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Stupid Professor should have read the law he was accused of violating, picking up arrowheads is specifically exempted in the law:

Archaeological Resources Protection Act of 1979

Penalities

16 U.S.C. 470,

(d) Any person who knowingly violates, or counsels, pro-cures, solicits, or employs any other person to violate, any

prohibition contained in subsection (A), (B), or © of this

section shall, upon conviction, be fined not more than

$10,000 or imprisoned not more than one year, or both:

Provided, however, That if the commercial or archaeologi-

cal value of the archaeological resources involved and the

cost of restoration and repair of such resources exceeds

the sum of $500, such person shall be fined not more than

$20,000 or imprisoned not more than two years, or both. In

the case of a second or subsequent such violation upon con-

viction such person shall be fined not more than $100,000,

or imprisoned not more than five years, or both.

Effective date (e) The prohibitions contained in this section shall take effect on October 31, 1979 [the date of the enactment of this

Act].

Prospective application (f) Nothing in subsection (B)(1) of this section shall be deemed applicable to any person with respect to any

archaeological resource which was in the lawful possession

of such person prior to October 31, 1979.

(g) Nothing in subsection (d) of this section shall be deemed

applicable to any person with respect to the removal of

arrowheads located on the surface of the ground.

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OFF WITH HIS HEAD!!!!!!!

but in all seriousness...Now i understand the law is the law but really is the prof really the one being stupid here?

It wasn't some amateur treasure hunter, it was a professor.

Now what good are clovis points that are sitting in the dirt...or the ground just waiting to be stepped on and broken during someones festivities on the "state lands"?

At least they would be out of the dirt and in someones collection somewhere. Which to me is better for some reason than being in the ground...As long as your a not messing with a native american burial ground i believe it should be finders keepers. Borders and land ownership are man-made mumbo jumbo, the very native americans who made those points would scoff at the idea of "LAND OWNERSHIP"!

Now i am in no way advocating breaking the law. This is how it is and this is what needs to be followed. I just wish "the people" of this great country actually had their voices heard...

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(g) Nothing in subsection (d) of this section shall be deemed

applicable to any person with respect to the removal of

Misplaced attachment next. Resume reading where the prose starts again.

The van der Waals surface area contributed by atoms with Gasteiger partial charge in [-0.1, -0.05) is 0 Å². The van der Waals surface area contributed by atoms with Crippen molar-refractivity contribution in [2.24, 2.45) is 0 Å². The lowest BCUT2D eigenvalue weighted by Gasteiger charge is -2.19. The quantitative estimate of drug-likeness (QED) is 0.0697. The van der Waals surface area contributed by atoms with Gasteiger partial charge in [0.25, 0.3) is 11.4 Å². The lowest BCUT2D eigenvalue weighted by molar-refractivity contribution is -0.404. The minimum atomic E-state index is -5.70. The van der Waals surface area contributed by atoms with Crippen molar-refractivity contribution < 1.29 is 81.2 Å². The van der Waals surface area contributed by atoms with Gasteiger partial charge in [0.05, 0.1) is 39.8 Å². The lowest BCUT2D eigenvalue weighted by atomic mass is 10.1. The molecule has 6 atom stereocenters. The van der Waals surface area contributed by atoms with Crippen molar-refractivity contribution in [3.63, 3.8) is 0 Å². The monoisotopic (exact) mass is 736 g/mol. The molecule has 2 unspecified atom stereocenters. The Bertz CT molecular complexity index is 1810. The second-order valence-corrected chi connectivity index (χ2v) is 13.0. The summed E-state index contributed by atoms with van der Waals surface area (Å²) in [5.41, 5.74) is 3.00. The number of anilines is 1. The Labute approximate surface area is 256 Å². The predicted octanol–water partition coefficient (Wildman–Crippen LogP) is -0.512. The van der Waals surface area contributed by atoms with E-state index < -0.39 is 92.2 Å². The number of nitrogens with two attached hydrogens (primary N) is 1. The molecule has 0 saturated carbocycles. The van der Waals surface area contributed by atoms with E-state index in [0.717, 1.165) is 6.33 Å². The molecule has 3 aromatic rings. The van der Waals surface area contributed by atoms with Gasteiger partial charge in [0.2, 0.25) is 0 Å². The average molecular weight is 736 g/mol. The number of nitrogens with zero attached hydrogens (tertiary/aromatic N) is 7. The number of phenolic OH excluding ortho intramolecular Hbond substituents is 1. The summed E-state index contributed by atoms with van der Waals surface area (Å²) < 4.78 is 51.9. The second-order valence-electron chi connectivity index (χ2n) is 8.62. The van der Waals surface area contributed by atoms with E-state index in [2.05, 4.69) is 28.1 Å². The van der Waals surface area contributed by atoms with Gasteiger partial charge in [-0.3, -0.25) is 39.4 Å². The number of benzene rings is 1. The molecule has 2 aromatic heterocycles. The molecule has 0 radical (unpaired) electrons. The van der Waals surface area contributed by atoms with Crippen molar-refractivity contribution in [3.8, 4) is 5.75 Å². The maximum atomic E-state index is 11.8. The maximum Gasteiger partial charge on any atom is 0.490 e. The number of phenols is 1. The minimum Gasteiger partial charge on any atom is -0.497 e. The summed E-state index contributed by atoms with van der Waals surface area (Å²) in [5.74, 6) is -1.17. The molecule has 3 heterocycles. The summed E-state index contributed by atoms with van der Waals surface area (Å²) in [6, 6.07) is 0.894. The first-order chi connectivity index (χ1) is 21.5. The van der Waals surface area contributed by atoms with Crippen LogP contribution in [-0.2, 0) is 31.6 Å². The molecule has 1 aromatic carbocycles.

arrowheads located on the surface of the ground.

Here's the link to the whole act

http://www.nps.gov/history/local-law/FHPL_ArchRsrcsProt.pdf

Note in Section 3 about weapon projectiles. Kind of contradictory if you ask me. Maybe he was digging for them. But the Professor knew it was shady at the very least and collected them anyway. He got what he deserved. If anything, he should have applied for a permit just to be safe. I know the law might be silly but breaking it doesn't do any good either,esp for someone in his position.

Steve

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I think the sticker here is "culturally significant site". Folsom and Clovis points are NOT indian artifacts and there are three sites that I know of that have them and are posted as "culturally significant sites".

Since the Clovis and Folsom points are very valuable and come from prehistoric man and not the 'indian" tribes I suppose they might be special.

I figure he was bumping a site that he learned about in his studies, which was probably one of these Colvis/Folsom man sites behind the Sandia Mts.

I have been told by several artifact hunters that these artifacts will get you in hot water. I dont see where the law says anything specific about Clovis/Folsom or any other primitive man artifacts but I know these points are closely guarded and very few people will admit to finding one.

I certainly wont.

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The origin of clovis and folsom points is a theory. The truth is I found a clovis point on my grandfathers farm in wisconsin. It didnt stand out any different then the countless other large arrowheads/spear points and tomahawk/full grooved axes. it was actually all in the same vicinity. So even tho clovis are credited as being the first "man" there is truely no way to prove if those points were made 12,000 years ago or 2,000.

this article should be revered as "what not to do"!

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  • 3 months later...

Actually, proving the age of a projectile point is standard practice and quit easy-its all about finding them buried incontext with oth points and datable objects-called seriation. If you can couple seriation with hearths in the same levels-presto you can date how old that pintstyle is and this has been done for the vast majority of types out there. So we know Clovis points range from about 10500 to 12000 years ago. There are other methods as well, but they are more complex and this is foolproof.

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Actually, proving the age of a projectile point is standard practice and quit easy-its all about finding them buried incontext with oth points and datable objects-called seriation. If you can couple seriation with hearths in the same levels-presto you can date how old that pintstyle is and this has been done for the vast majority of types out there. So we know Clovis points range from about 10500 to 12000 years ago. There are other methods as well, but they are more complex and this is foolproof.

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